Dan Morsette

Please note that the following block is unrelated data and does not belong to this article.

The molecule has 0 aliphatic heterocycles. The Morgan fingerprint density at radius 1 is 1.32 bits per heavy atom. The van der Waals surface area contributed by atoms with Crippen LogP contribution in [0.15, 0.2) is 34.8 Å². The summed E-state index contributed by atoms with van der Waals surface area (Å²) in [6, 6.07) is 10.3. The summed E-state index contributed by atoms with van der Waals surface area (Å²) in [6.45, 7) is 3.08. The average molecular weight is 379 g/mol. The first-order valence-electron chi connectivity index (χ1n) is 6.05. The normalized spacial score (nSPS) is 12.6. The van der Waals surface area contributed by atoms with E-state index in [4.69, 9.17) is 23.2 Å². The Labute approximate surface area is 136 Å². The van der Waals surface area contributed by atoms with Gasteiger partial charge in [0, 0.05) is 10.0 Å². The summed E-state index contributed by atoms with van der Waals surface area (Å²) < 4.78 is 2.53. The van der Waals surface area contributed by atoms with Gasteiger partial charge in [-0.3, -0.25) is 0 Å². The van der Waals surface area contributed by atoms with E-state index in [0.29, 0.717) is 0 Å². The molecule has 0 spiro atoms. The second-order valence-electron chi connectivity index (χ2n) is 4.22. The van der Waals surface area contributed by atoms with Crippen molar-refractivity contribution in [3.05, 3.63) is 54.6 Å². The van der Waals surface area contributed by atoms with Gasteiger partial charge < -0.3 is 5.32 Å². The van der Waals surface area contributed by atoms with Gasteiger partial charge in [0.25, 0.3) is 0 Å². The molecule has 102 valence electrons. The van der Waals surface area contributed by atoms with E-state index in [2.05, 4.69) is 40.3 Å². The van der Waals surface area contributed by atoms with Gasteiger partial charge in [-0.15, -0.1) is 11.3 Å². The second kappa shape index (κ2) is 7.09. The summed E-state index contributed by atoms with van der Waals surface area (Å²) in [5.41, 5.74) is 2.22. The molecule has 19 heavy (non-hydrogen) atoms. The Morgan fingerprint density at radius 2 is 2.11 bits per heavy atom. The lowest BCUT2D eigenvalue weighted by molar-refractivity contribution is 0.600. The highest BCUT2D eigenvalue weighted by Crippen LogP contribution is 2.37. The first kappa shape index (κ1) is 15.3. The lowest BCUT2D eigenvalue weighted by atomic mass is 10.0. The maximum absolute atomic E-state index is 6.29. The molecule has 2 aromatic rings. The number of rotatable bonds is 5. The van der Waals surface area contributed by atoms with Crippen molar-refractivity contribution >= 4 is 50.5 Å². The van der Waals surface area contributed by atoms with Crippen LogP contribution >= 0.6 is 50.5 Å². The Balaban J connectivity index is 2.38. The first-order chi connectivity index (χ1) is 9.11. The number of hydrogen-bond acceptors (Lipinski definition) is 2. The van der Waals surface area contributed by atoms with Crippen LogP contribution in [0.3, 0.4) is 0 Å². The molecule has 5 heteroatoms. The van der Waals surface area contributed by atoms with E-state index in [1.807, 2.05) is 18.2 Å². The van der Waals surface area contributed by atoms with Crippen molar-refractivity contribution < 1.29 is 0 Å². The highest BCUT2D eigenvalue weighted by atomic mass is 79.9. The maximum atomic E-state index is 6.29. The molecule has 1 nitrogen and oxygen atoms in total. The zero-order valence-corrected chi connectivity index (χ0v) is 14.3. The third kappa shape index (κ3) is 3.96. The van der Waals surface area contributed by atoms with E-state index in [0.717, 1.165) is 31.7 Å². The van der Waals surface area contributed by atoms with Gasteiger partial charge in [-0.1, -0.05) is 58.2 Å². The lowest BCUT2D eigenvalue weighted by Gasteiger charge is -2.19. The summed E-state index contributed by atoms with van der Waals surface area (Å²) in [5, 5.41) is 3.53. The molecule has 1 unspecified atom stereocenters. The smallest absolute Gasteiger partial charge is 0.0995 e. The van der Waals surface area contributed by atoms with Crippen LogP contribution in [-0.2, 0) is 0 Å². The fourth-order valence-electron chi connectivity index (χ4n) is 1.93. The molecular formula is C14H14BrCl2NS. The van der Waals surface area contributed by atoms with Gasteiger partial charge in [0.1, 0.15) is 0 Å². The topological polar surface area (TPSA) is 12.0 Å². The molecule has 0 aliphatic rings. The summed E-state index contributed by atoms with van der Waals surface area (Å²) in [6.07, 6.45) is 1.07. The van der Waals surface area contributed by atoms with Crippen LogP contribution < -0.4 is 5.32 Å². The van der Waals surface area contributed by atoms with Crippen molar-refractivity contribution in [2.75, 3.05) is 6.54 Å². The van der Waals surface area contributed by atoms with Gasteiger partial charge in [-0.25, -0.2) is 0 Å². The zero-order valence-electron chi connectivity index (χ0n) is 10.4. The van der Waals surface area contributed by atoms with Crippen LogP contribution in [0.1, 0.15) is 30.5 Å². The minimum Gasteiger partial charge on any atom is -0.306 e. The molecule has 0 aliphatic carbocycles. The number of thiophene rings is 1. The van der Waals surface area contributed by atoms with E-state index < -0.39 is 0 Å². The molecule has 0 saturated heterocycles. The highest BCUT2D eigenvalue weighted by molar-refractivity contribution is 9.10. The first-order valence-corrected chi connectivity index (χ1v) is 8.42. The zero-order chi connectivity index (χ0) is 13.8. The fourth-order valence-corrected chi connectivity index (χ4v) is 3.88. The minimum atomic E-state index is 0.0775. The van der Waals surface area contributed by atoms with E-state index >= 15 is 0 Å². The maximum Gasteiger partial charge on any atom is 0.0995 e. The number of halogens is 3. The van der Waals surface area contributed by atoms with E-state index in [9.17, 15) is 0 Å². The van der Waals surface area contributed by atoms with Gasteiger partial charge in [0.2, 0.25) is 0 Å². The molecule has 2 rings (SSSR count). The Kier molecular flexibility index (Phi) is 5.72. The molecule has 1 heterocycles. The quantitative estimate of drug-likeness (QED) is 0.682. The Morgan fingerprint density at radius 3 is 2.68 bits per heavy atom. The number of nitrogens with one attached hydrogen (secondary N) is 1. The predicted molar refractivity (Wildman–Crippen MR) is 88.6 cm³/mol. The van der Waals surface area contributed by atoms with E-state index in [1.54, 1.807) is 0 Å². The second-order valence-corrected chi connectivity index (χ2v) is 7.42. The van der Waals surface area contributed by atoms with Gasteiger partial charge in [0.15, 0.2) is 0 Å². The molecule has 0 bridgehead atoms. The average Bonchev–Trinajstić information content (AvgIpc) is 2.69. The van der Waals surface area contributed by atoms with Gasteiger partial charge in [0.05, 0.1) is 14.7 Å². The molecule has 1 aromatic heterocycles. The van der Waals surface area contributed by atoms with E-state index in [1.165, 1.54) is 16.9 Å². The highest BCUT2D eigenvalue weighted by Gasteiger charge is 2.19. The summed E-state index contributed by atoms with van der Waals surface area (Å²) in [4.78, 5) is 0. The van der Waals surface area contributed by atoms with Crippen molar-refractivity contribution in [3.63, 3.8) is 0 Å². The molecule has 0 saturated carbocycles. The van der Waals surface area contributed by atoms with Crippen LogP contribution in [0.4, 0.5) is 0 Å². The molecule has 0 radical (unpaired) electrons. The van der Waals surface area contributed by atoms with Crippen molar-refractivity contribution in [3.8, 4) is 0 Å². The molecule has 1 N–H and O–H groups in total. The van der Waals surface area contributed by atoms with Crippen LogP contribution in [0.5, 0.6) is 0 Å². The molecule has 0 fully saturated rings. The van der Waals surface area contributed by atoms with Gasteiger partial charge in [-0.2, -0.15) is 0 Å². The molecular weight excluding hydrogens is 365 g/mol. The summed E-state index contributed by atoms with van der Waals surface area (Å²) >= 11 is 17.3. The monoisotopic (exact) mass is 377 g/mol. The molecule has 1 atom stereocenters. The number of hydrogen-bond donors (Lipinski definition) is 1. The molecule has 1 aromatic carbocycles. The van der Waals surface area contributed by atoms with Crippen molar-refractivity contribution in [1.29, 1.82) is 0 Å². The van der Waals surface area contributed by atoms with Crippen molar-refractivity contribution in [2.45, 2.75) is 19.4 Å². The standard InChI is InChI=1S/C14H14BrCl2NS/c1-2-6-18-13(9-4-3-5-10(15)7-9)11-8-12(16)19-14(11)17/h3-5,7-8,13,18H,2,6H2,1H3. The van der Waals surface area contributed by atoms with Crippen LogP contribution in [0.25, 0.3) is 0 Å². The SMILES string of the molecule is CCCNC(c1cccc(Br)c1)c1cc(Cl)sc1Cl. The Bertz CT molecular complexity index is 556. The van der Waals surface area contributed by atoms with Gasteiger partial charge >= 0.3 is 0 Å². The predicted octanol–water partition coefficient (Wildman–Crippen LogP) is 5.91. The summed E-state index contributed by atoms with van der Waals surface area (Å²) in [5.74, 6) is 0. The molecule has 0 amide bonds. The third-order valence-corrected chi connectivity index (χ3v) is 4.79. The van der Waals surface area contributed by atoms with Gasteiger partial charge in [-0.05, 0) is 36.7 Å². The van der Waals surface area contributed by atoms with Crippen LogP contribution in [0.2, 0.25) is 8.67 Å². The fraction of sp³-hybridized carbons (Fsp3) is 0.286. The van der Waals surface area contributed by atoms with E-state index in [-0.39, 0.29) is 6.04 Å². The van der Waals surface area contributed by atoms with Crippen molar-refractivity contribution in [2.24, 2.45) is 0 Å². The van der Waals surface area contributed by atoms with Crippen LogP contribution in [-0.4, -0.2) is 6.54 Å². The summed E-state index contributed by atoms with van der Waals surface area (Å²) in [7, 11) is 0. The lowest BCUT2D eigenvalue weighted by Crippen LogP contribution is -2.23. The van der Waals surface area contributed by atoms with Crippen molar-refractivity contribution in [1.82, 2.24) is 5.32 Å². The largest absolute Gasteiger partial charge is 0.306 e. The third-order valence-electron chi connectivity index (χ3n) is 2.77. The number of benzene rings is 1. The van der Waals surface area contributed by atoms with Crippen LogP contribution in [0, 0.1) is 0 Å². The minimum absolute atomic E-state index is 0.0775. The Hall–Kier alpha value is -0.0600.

I first discovered this web site, and these stories of others trials and tribulations with NF while still in the Burn/ICU at Miller Dwan Medical Center. I had my laptop on my bedside table and would read these stories each day, drawing strength and hope, that someday I to could write my survivors' story. To date I have read each one of your stories several times. I believe this battle is as much an emotional one as a physical one, and I thank each and every one of you for sharing your experiences with me. My story begins in September of 2002, I'm a carpenter by trade, in a small northeastern Minnesota town, and was working on a large deck/screen house project. One Thursday evening, after work, I noticed my abdomen was a little sore, but just figured I had strained myself on some of the large timbers we were working with. Friday was a little worse, and I called it a day early. On Saturday, I was at my brothers, and in a lot of pain. I was surfing the net, and used Web MD to diagnose myself with a hernia. That area was getting a little pink, and most of my symptoms seem to fit. The site said that a hernia is a condition that can be put off for a time, so I decided to wait out the weekend and see a doctor on Monday, if I wasn't feeling any better by then. I went home that evening and things started going down hill fast. I started to run a fever and was shaking terribly with the chills, even though I had the heat in the house and electric mattress pad turned way up. It was a very long night; I didn't get any sleep and was vomiting every forty-five minutes. The pain had me just about doubled over. Sunday, September 22, I waited until about 8am, before sliding into a pair of slip-on shoes because I could not bend over to tie a pair of shoes. I crawled into my car and drove the two blocks to my brothers. He was out for a walk, and the twenty-minute wait for his return seemed like hours. The red inflammation on my side had now grown to the size of my hand, with a cherry tomato size lump beneath the skin. Don rushed me the twenty-five miles to the emergency room at St. Mary's Duluth Clinic. I was about to start the registration process, when someone noticed I didn't look so good and rushed me into an exam room. They put me into a gown and started with the vitals, elevated temperature, fast pulse, and low blood pressure. At about this time I was starting to nod in and out of conciness, I remember going for a C-scan, and returning to the exam room. The next thing I know, I've been admitted and am in a room and on IV's. I remember talking with my roommate Olaf briefly, he said he was in for gallbladder surgery, and I explained I was in for a hernia. I was sure I would be home later that evening or the next morning. Carpenters really shouldn't do self-diagnosis, I think they had ruled out a hernia by this time, but didn't inform me. The last thing I remember is, the doctors were tracking the rapid advance of the infection in my skin and mapping it on my body with a black marker. They left the marker on my bed and I used it to draw a smiley face on my stomach. The rest of that week I was in a coma, while my wife, who arrived back in town from a weekend in the cities, my two kids, parents, brother and sister in-law were in hell. The events of that week, as they explained them to me, went something like this: I was put on a heavy doses of multiple antibiotics, while the team of doctors tried to determine what was doing on. As one emergency room physician would later say, "About once a week we get a real good mystery." It was early Tuesday morning when they reached the diagnosis of Necrotizing Fasciitis. I was rushed to surgery for the first skin debriment. I think the only thing more barbaric than a 'flesh-eating bacteria' is the scientific procedure for dealing with it. Cut the skin off! In all fairness, Dr Krook and the whole team, they did a great and courageous job. They removed skin and muscle tissue from my right hip across to my left hip, from just below my belly button to the middle of my groin. A second surgery was scheduled for Wednesday as the infection was still spreading fast, and had moved up my right side. The situation was serious. The doctors were not giving me much of a chance of surviving, and priest was called to administer the Sacrament of Last Rites. One nurse in particular that my family singled out, by the name of Terry, he told them to "have faith, hang on to that small piece of hope, and pray", which they did. I made it out of the second surgery, having a total 20% of my skin removed. A third surgery was scheduled for Thursday, but the infection that had at one time covered 59% of my body was now under control and the surgery was cancelled. I do not remember anything of that week. I spent the balance of it in Nero Science/ICU on a respirator and in restraints, and while in a drug induced coma, still managed to free my hands and remove the respirator from throat. My only recollection of the whole week, was a dream. I was standing at the front door of a palatial estate, flanked with large white ionic columns. I rang the bell and knocked loudly, several times, but no one answered! Finally, I got angry, and who ever was standing over my shoulder and I just walked away. I know that there were several churches in a couple of towns, literally thousands of people praying. I think that kept someone so busy he couldn't answer the door. When I came to, I had been transferred to the Burn/Intensive Care Unit of Miller Dwan Medical Center. The first recollection was a nurse trying to explain what is was that I had and what was done to stop it. I remember looking under the sheets at all of the bandages, and the amount of pain I was in, and knew that this was no hernia. For the next week, I underwent bandage changes twice a day. The mornings would involve being lowered by an overhead winch into a whirlpool bath to soften up the bandages to make removing them easier. I remember thinking to myself, you have to look, you have to deal with this and the first step is to look at it. The feeling I had when I looked at the gapping hole in me, was the same feeling I had when I saw the gapping hole where the twin towers use to stand. The process of removing the bandages was excruciating. I told the staff, that on the 0-10 pain scale, this is a 12. I felt sorry for one nurse who could not stomach the site and had to leave the room. I have to mention another special pair of nurses. There was a male nurse by the name of Doug, who kept flirting with another pretty nurse. I thought at times that some of his comments were kind of pushing it a bit, until one day in the tub room she told me that they were married. I kidded around with Doug a bunch, and I remember him say "Hang on to that sense of humor Dan, it will help a lot and you're going to need it." I was on Morphine for a little while, but it just was not doing the trick, so I was put on Diladid. That in conjunction with the IV's and 'pill cocktails' that took two cans of 7-up to get down, had me pretty looped. Dr. Webber was the plastic surgeon stuck with the job of trying to put me back together again. Over the coarse of three more surgeries, split thickness skin graphs were taken from my thighs, buttocks, and back to be placed on my right side/back, hips, abdomen and groin. This took about another four weeks and over 520 stainless steal staples. There was also a short intermission for another infection. This time caused from the IV site. I almost die a second time as my blood pressure bottomed out, everything started to shut down. About a week after my third skin graph, Dr Webber says he wants me to get out of bed and walk to the bathroom. Why, I've had a catheter since Sept., I don't have to walk to the bathroom to go. Besides that, trying to walk, does he know what he is asking for? Well to make this already long story a little shorter, I was released from the hospital in November, weeks ahead of what they were thinking. My recovery from the surgeries was quick, but I still had months of physical therapy to go. I was out of the wheel chair by Thanksgiving, and walking pretty well on my own by Christmas. Just to add insult to injury thou, I just got out of the hospital about two weeks ago after surgery #6. This one, you guessed it, to repair a hernia caused by the weekend abdominal wall. Seems I've come full circle. I just told Dr Krook that he had better not leave a scar. Ha ha. Well if you are interested in seeing the operation, The Learning Channel is doing my whole story and will be airing it in late summer of 2003 on a program called Amazing Medical Stories.